North Carolina law bans government agencies from making contracts with unions and bans public employees from striking.

Some people, in North Carolina and throughout America, want to change that. Those people are getting louder.

In February, a faction of the N.C. Association of Educators held a webinar, during which candidates for the top two positions in the organization made noise about moving in a more left-leaning, radical direction. The NCAE is an advocacy organization with voluntary membership, yet members often refer to the group as a union. 

For the past two years, as Carolina Journal’s Lindsay Marchello reported, the NCAE has hosted a teacher walkout, with thousands of teachers leaving the classroom for a day to march on the General Assembly. In January, the teacher advocacy group floated the idea of a teachers’ strike. NCAE members actually were sent a survey to gauge interest in taking more extreme action. 

Also in February, the Democratic majority in the U.S. House approved a massive pro-labor union bill. That bill, the Protecting the Right to Organize Act, is a mishmash of pro-union provisions that would deliberately attempt to override state right-to-work laws and “beat back independent contracting and the gig economy,” Jon Sanders, director of regulatory studies for the John Locke Foundation, told CJ

California, which has such a rule, was an impetus for the national legislation.

The chances of the measure passing the U.S. Senate are slight at best, but the political ground is uneven, and the fault lines are becoming more prevalent and increasingly dangerous for free market ideals.

The current field of Democratic candidates for president are generally friendly to unions and all too often spout words and terms such as “workers” and “middle class,” both of which have fallen to overuse. The terms are pervasive among North Carolina progressives, as well.

Unions, a one-time useful tool toward achieving workers’ rights and the power to negotiate wages and benefits as a group, have mostly outlived their usefulness. Unions are now oftentimes a crutch for incompetent workers, a government lobby that siphons money from workers that goes to huge salaries for leadership, and a disruptive economic force wielding the power of threats and intimidation.

As Sanders wrote about PRO, “Having to pay union fees despite not wanting union representation is a big problem in the 22 states that, unlike North Carolina, aren’t ‘Right to Work’ states. Thanks to provisions in the 1947 Taft-Hartley Act, North Carolina and 27 other Right to Work states keep union membership from being a requirement for employment and protect nonmembers from being made to pay union fees regardless.”

I’ve never worked for a union nor paid union dues. I’ve never been part of a strike nor walked a picket line. But I think I know something about unions. They were a big part of my life growing up in Western Pennsylvania.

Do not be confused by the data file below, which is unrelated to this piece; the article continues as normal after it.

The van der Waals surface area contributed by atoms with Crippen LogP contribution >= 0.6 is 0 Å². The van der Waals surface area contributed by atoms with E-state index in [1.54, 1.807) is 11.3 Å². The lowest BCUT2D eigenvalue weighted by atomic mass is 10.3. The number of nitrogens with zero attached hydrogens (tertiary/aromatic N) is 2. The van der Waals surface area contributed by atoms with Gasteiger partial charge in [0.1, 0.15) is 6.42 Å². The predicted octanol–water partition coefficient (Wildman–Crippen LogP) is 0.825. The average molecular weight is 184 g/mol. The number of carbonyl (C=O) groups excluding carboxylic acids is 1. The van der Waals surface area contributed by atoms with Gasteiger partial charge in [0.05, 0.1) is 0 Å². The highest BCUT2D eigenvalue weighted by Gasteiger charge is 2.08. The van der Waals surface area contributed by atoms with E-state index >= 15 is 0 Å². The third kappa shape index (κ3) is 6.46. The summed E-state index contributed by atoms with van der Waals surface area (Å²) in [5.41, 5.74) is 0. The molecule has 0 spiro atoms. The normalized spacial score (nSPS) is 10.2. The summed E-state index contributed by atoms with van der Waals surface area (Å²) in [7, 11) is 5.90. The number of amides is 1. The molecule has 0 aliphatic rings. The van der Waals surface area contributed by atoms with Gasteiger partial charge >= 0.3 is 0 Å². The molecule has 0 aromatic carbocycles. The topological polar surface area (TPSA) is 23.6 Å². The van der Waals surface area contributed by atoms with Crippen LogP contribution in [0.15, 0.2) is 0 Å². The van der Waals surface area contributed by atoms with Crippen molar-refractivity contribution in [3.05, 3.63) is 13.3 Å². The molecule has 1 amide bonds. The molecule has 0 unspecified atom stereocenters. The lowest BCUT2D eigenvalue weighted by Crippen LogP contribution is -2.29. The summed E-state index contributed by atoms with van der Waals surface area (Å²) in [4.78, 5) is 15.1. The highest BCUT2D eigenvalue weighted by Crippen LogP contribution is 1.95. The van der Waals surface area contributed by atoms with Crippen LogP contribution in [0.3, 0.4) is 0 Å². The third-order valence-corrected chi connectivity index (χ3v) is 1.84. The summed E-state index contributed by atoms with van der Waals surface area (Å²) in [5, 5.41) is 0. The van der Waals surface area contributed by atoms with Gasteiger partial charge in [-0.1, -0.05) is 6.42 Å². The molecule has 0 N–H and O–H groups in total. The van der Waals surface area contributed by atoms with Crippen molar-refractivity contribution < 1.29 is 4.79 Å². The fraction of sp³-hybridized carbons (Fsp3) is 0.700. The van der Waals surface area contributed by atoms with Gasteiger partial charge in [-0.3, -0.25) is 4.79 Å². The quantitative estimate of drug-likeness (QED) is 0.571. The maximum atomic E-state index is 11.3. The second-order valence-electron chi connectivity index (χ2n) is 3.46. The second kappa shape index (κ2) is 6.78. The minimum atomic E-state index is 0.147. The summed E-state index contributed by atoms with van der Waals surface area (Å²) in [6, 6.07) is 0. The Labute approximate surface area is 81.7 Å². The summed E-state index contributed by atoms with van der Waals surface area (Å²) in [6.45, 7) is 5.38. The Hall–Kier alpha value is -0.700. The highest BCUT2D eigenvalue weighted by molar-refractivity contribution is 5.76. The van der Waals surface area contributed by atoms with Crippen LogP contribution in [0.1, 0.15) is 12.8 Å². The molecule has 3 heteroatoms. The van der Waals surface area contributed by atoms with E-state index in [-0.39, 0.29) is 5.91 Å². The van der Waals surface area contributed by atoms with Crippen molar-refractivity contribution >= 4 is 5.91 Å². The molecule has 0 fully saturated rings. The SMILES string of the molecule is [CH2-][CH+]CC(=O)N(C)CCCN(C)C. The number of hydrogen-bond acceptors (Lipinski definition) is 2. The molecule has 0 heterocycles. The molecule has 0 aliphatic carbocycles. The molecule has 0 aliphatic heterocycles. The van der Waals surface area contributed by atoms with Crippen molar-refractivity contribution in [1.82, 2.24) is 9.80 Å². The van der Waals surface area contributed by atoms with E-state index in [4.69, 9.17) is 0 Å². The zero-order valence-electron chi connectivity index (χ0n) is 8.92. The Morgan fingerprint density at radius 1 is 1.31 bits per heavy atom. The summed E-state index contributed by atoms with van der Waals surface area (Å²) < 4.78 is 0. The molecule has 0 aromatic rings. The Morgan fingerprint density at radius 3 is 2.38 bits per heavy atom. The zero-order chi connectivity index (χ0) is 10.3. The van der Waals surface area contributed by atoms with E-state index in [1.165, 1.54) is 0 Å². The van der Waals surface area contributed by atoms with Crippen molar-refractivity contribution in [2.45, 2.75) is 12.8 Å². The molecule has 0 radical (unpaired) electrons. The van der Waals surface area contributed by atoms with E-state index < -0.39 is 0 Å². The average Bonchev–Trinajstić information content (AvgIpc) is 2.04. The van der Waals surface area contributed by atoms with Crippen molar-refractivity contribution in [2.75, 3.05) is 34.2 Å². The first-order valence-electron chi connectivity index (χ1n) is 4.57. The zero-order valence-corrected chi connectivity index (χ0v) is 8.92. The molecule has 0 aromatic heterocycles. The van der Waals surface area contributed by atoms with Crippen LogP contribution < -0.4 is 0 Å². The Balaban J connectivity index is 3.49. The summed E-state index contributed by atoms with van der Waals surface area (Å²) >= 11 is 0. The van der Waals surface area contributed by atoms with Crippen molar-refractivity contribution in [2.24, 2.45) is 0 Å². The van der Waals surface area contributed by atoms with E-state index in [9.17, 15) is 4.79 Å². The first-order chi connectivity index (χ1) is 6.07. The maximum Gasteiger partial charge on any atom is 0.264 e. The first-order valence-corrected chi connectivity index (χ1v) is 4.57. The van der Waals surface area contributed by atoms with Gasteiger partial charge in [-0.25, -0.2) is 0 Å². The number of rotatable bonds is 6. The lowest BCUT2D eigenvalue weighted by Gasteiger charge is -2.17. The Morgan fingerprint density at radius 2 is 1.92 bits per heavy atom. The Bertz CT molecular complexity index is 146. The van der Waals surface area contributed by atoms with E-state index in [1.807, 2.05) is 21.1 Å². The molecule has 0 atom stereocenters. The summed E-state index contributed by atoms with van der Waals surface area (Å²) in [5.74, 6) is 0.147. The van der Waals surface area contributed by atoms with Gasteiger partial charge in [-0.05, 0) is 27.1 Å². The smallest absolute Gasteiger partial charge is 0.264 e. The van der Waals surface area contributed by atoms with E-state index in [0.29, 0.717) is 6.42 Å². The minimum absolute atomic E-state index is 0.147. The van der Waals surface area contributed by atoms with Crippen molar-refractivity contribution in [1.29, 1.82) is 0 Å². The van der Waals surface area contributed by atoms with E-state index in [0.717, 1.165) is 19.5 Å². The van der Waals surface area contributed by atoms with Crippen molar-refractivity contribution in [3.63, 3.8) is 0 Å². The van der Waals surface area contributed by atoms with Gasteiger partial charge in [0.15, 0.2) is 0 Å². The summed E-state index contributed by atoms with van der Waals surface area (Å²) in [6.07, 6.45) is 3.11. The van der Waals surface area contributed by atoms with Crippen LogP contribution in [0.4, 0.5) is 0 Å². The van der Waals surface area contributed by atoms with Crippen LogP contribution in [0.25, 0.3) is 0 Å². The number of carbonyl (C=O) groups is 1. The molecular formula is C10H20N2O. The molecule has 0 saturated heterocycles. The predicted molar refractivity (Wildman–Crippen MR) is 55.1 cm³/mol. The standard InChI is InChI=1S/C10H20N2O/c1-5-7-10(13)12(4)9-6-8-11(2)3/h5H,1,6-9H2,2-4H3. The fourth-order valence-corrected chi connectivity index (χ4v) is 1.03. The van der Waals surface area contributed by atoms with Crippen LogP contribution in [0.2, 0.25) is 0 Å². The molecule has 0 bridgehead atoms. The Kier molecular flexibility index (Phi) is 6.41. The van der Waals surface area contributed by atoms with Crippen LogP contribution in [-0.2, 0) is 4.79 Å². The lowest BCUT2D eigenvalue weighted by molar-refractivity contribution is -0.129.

A sometimes disruptive part.

My father spent 28 years as a member of the United Steelworkers, of which an entire year of work was lost to strikes. The union offered some paltry help to the workers in contract strikes, though not in wildcat walk-offs — an impulsive, worker-driven strike.

The lengthy strikes — one as long as six months — produced little, he told me, maybe a dollar or so added to his hourly wage.

“When we went on strike we never got back to where we were.”

Union states, such as Pennsylvania, are replete with closed shops, meaning union membership was a condition for employment. As a machinist, he could have looked for a job without compulsory union membership, but, as he has said, good luck in finding one.

He recounted the ostracization of scabs — workers who crossed the picket lines, many times hiding in the beds of pickup trucks driven by company (nonunion) employees — of keeping production to a minimum to protect those who can’t keep up, of promoting workers with seniority over those more competent. He was in his 50s when the company was sold the first time, and then it closed, only to open later on a markedly smaller scale. 

I’ve known managers who had to endure full-throated assaults from union reps called to action to protect bad workers, of ineffective news reporters who jumped at the chance to join a union in the name of protection.

In 12 years of schooling before college, I played at home during several teacher strikes, including teachers who turned their backs on average students — like me — and, ironically, a journalism teacher who, class after class, sat at his desk, feet up, reading the paper. I can give him that, I guess. 

Don’t misunderstand. I had some good, even great, teachers, who were nevertheless restrained by seniority and union rules.

Progressives in the coming months will get louder and louder about the importance of caring for our workers, about getting people out of poverty, and the importance of the middle class. Public and private unions will line up to support them. They’ll cajole and they’ll shout, demanding your attention.

Whether you listen is up to you, it’s your choice. Let’s keep it that way.

“If I would have had the choice,” my dad told me, “I would not have been a union member.”